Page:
John Marshall, MD: I agree with that; many of us are fixed on the pump, but with FOLFOXIRI we’re still stuck with the pump, and I think when you’re using oxaliplatin it’s a perfectly legitimate alternative.

Axel Grothey, MD: Right. And you know that’s another interesting point. People think you can’t deliver oxaliplatin through a peripheral line, which is not true. You actually can do that, you just need to educate patients about it, and you need to educate your chemotherapy nurse that this can be done.

John Marshall, MD: Everybody needs a port.

Axel Grothey, MD: Right. And the moment we walk into a cancer center, the first thing the patient should get is a port.

John Marshall, MD: I’ve been leaning lately toward the triplet because of the FOLFOXIRI studies that have been done with an overall survival or a response rate, a PFS, [progression free survival] even in places where lines of therapy are all available. And I come back to, is it depth of response? What’s the reason for that? But the more heavily I’m weighing maintenance therapy, the more I lean toward FOLFOXIRI being a standard of care for a lot of patients, not just these high-risk patients. Is that too far?

Axel Grothey, MD: No, it’s not too far. I have been using triplets more than before. I believe we lost the fear of these triplets by using them in pancreas cancer. But it means for patients more poor performance status commonly, and we use it quite commonly. In our institution we kind of merge FOLFOXIRI and FOLFIRINOX into 1 regimen.

You know the subtle differences: irinotecan and bolus here, or not. We use a nonbolus 5FU containing regimen, just pure infusional 5FU. With irinotecan 150 mg and oxaliplatin 85 mg, it’s very well tolerated.

John Marshall, MD: And then the third question, you know it’s this right-left, and it’s a bit provocative. But with BRAF suddenly, if you have a mutated V600E, right/left doesn’t matter anymore. Because you’re going to use an EGFR with a BRAF in a right-sided tumor, right? So right/left goes out the window if you have V600E.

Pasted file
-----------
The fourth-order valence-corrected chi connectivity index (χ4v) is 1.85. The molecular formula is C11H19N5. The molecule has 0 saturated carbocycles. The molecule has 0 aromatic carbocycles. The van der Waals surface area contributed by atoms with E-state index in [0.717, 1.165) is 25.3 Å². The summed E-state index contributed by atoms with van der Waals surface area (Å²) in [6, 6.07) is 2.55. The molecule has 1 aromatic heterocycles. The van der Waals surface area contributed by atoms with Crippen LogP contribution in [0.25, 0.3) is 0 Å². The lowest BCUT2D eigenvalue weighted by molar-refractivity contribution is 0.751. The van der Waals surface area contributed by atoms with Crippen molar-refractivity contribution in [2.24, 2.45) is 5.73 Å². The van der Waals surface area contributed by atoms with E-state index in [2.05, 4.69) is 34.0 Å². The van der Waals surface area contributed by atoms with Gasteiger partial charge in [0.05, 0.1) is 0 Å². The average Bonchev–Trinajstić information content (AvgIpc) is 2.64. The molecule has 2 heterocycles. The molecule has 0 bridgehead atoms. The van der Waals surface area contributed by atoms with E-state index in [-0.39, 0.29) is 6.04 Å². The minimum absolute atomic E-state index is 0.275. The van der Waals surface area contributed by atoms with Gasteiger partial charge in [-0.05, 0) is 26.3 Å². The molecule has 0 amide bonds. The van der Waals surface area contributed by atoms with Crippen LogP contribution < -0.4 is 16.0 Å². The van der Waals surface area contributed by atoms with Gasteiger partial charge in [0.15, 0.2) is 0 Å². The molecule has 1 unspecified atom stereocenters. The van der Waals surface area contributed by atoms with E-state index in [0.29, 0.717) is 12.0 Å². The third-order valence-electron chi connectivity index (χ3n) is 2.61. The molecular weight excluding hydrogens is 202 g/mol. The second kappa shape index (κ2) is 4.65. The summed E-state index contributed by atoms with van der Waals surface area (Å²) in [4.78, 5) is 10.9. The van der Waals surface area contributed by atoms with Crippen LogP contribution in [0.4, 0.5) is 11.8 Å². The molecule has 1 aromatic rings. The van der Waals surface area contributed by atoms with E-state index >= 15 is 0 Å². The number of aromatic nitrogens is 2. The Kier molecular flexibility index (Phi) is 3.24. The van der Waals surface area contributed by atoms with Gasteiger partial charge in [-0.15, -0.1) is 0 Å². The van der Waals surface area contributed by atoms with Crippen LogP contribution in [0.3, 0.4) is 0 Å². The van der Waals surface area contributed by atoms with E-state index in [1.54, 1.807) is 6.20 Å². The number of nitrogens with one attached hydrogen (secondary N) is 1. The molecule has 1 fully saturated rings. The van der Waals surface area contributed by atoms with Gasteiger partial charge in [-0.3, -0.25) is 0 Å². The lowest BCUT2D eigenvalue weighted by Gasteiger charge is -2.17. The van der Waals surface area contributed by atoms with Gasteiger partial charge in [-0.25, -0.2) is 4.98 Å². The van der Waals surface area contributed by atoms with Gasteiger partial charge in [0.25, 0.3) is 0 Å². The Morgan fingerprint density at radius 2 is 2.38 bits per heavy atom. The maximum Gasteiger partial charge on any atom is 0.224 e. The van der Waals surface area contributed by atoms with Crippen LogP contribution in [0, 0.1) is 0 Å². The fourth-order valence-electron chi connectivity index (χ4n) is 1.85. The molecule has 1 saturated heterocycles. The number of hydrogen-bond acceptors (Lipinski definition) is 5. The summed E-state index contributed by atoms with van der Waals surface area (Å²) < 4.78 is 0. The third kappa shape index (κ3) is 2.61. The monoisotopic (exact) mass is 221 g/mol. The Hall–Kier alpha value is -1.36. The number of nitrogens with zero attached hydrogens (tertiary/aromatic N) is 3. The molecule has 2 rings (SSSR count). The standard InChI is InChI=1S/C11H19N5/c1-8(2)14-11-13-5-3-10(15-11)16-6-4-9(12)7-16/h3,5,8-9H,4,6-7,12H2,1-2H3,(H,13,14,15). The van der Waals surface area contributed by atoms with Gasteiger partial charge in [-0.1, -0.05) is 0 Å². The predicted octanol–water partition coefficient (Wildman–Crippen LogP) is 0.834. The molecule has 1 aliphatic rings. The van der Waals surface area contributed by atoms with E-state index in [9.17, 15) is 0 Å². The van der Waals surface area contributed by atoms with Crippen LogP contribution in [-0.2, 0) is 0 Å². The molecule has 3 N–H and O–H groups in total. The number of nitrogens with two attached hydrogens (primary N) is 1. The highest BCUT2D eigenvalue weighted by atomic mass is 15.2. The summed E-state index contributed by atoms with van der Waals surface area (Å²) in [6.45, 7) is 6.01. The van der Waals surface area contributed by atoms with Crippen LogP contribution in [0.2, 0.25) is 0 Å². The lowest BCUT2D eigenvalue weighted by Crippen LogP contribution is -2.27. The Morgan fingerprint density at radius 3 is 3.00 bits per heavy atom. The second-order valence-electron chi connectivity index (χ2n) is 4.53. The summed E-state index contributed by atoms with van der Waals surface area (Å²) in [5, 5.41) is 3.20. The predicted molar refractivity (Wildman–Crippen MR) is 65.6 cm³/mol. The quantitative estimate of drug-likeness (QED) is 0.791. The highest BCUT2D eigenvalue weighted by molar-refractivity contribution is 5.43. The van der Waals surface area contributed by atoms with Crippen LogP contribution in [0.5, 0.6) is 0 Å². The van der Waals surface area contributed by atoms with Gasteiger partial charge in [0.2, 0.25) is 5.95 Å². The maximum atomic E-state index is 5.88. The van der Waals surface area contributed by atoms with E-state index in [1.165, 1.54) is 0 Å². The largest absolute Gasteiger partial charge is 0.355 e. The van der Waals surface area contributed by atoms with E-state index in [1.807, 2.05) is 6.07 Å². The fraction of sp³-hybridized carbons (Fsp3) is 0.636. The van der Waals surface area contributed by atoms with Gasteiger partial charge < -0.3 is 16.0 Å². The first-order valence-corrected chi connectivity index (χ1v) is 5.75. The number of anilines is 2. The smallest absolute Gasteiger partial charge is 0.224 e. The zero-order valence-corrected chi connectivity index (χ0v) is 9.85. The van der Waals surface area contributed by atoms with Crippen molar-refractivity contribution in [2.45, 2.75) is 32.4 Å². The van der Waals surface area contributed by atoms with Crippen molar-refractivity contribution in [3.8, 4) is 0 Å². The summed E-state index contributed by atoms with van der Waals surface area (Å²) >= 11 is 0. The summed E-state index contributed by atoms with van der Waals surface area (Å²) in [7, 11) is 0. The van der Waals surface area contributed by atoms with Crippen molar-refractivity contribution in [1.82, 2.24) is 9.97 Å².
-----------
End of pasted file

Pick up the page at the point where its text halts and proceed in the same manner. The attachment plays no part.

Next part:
Axel Grothey, MD: If you have a V600E, we’re not there yet that I would say it’s similar to HER2 in breast cancer, where initially when you heard HER2-positive tumor and we didn’t target HER2, it was a poor prognostic marker. And now it turns into a good prognostic marker, a patient with HER2 and amplification live longer, but BRAF is still bad.

John Marshall, MD: But we’ve been saying, “Don’t use EGFR.”

Axel Grothey, MD: No, that would be in the context of a BRAF inhibitor.

John Marshall, MD: I would say right-sided, but if it’s BRAF.

Axel Grothey, MD: Correct. It serves a different purpose. I mean, it still doesn’t work with chemotherapy, but it works to counteract the feedback when you inhibit BRAF with encorafenib for another BRAF medicine. It’s actually pretty cool translation biology that they used to figure that out.

John Marshall, MD: I know, I think so, too; it’s very clever.

Axel Grothey, MD: I try to make it clear, bevacizumab is not for everyone. We talked about single-agent capecitabine, plus or minus biologic triplets, with or without a biologic.

There’s lots that we can do and there is a lot we can personalize, even beyond going for molecular markers. And the option goal is making all drugs available to all patients, not just folks in a first-line treatment, but over time looking at this continuum of care to extend lives and maintain quality of lives as long as possible.

This is what I tell my patients. That is my catchphrase on this slide here: using the least amount of treatment necessary to control their disease. And that means sometimes you do induction maintenance therapy approaches. You give patients a break from treatment. You use all the armamentarium of treatment approaches that we have available. And that’s something that is the art of oncology, helping keep patients alive and maintain their quality of life.

Transcript Edited for Clarity